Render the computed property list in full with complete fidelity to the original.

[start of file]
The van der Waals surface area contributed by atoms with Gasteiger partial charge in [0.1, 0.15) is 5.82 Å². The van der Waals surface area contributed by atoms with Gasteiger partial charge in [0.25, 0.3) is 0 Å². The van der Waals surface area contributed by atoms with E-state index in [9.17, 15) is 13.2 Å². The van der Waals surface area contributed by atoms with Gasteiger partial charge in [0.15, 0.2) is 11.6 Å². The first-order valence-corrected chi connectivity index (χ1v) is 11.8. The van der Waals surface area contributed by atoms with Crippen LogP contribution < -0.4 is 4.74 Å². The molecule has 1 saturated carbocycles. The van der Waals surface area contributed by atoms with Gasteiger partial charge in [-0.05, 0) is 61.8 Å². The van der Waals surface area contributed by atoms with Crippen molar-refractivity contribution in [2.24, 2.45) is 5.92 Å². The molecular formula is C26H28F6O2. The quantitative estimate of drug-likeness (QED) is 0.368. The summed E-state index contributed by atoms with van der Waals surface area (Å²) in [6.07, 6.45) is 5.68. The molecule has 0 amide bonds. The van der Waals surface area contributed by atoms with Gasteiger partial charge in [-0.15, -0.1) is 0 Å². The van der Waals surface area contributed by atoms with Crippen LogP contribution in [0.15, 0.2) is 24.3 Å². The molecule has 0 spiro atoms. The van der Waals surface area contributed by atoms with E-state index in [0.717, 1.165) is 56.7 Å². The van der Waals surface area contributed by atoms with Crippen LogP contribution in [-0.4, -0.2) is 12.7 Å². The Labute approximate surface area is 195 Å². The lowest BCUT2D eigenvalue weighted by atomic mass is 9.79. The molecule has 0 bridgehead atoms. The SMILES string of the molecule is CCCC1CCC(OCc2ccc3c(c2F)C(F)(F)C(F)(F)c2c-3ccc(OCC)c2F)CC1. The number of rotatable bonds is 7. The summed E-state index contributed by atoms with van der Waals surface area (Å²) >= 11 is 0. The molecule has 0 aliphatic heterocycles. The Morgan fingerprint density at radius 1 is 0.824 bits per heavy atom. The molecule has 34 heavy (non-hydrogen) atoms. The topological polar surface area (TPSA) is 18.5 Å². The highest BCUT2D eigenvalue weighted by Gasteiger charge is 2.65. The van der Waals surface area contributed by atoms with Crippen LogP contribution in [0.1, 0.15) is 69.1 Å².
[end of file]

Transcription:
The van der Waals surface area contributed by atoms with Gasteiger partial charge in [0.1, 0.15) is 5.82 Å². The van der Waals surface area contributed by atoms with Gasteiger partial charge in [0.25, 0.3) is 0 Å². The van der Waals surface area contributed by atoms with E-state index in [9.17, 15) is 13.2 Å². The van der Waals surface area contributed by atoms with Gasteiger partial charge in [0.15, 0.2) is 11.6 Å². The first-order valence-corrected chi connectivity index (χ1v) is 11.8. The van der Waals surface area contributed by atoms with Crippen LogP contribution < -0.4 is 4.74 Å². The molecule has 1 saturated carbocycles. The van der Waals surface area contributed by atoms with Gasteiger partial charge in [-0.05, 0) is 61.8 Å². The van der Waals surface area contributed by atoms with Crippen molar-refractivity contribution in [2.24, 2.45) is 5.92 Å². The molecular formula is C26H28F6O2. The quantitative estimate of drug-likeness (QED) is 0.368. The summed E-state index contributed by atoms with van der Waals surface area (Å²) in [6.07, 6.45) is 5.68. The molecule has 0 amide bonds. The van der Waals surface area contributed by atoms with Gasteiger partial charge in [-0.15, -0.1) is 0 Å². The van der Waals surface area contributed by atoms with Crippen LogP contribution in [0.15, 0.2) is 24.3 Å². The molecule has 0 spiro atoms. The van der Waals surface area contributed by atoms with E-state index in [0.717, 1.165) is 56.7 Å². The van der Waals surface area contributed by atoms with Crippen LogP contribution in [-0.4, -0.2) is 12.7 Å². The Labute approximate surface area is 195 Å². The lowest BCUT2D eigenvalue weighted by atomic mass is 9.79. The molecule has 0 bridgehead atoms. The SMILES string of the molecule is CCCC1CCC(OCc2ccc3c(c2F)C(F)(F)C(F)(F)c2c-3ccc(OCC)c2F)CC1. The number of rotatable bonds is 7. The summed E-state index contributed by atoms with van der Waals surface area (Å²) >= 11 is 0. The molecule has 0 aliphatic heterocycles. The Morgan fingerprint density at radius 1 is 0.824 bits per heavy atom. The molecule has 34 heavy (non-hydrogen) atoms. The topological polar surface area (TPSA) is 18.5 Å². The highest BCUT2D eigenvalue weighted by Gasteiger charge is 2.65. The van der Waals surface area contributed by atoms with Crippen LogP contribution in [0.1, 0.15) is 69.1 Å².